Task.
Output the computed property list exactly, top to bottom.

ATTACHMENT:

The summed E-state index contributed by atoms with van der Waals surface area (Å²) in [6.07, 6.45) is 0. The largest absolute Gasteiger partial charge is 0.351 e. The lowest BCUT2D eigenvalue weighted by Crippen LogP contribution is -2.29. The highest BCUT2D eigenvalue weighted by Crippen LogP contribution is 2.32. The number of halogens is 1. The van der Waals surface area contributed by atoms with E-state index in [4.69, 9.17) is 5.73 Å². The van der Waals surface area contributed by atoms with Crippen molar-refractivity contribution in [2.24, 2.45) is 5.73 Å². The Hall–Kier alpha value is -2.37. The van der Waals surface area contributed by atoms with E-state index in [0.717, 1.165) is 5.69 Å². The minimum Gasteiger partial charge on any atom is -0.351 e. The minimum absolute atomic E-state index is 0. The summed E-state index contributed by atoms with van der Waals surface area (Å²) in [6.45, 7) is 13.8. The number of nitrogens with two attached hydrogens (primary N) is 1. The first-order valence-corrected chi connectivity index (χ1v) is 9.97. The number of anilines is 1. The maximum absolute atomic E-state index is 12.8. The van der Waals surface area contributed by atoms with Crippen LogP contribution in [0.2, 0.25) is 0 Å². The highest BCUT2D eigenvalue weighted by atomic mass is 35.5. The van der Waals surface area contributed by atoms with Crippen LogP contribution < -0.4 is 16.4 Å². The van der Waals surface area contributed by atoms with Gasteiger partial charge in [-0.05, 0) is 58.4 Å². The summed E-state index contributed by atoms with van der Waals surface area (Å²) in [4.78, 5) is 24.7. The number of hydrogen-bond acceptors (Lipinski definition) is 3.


The summed E-state index contributed by atoms with van der Waals surface area (Å²) in [6.07, 6.45) is 0. The largest absolute Gasteiger partial charge is 0.351 e. The lowest BCUT2D eigenvalue weighted by Crippen LogP contribution is -2.29. The highest BCUT2D eigenvalue weighted by Crippen LogP contribution is 2.32. The number of halogens is 1. The van der Waals surface area contributed by atoms with E-state index in [4.69, 9.17) is 5.73 Å². The van der Waals surface area contributed by atoms with Crippen molar-refractivity contribution in [2.24, 2.45) is 5.73 Å². The Hall–Kier alpha value is -2.37. The van der Waals surface area contributed by atoms with E-state index in [0.717, 1.165) is 5.69 Å². The minimum Gasteiger partial charge on any atom is -0.351 e. The minimum absolute atomic E-state index is 0. The summed E-state index contributed by atoms with van der Waals surface area (Å²) in [6.45, 7) is 13.8. The number of nitrogens with two attached hydrogens (primary N) is 1. The first-order valence-corrected chi connectivity index (χ1v) is 9.97. The number of anilines is 1. The maximum absolute atomic E-state index is 12.8. The van der Waals surface area contributed by atoms with Crippen LogP contribution in [0.2, 0.25) is 0 Å². The highest BCUT2D eigenvalue weighted by atomic mass is 35.5. The van der Waals surface area contributed by atoms with Crippen LogP contribution < -0.4 is 16.4 Å². The van der Waals surface area contributed by atoms with Gasteiger partial charge in [-0.05, 0) is 58.4 Å². The summed E-state index contributed by atoms with van der Waals surface area (Å²) in [4.78, 5) is 24.7. The number of hydrogen-bond acceptors (Lipinski definition) is 3.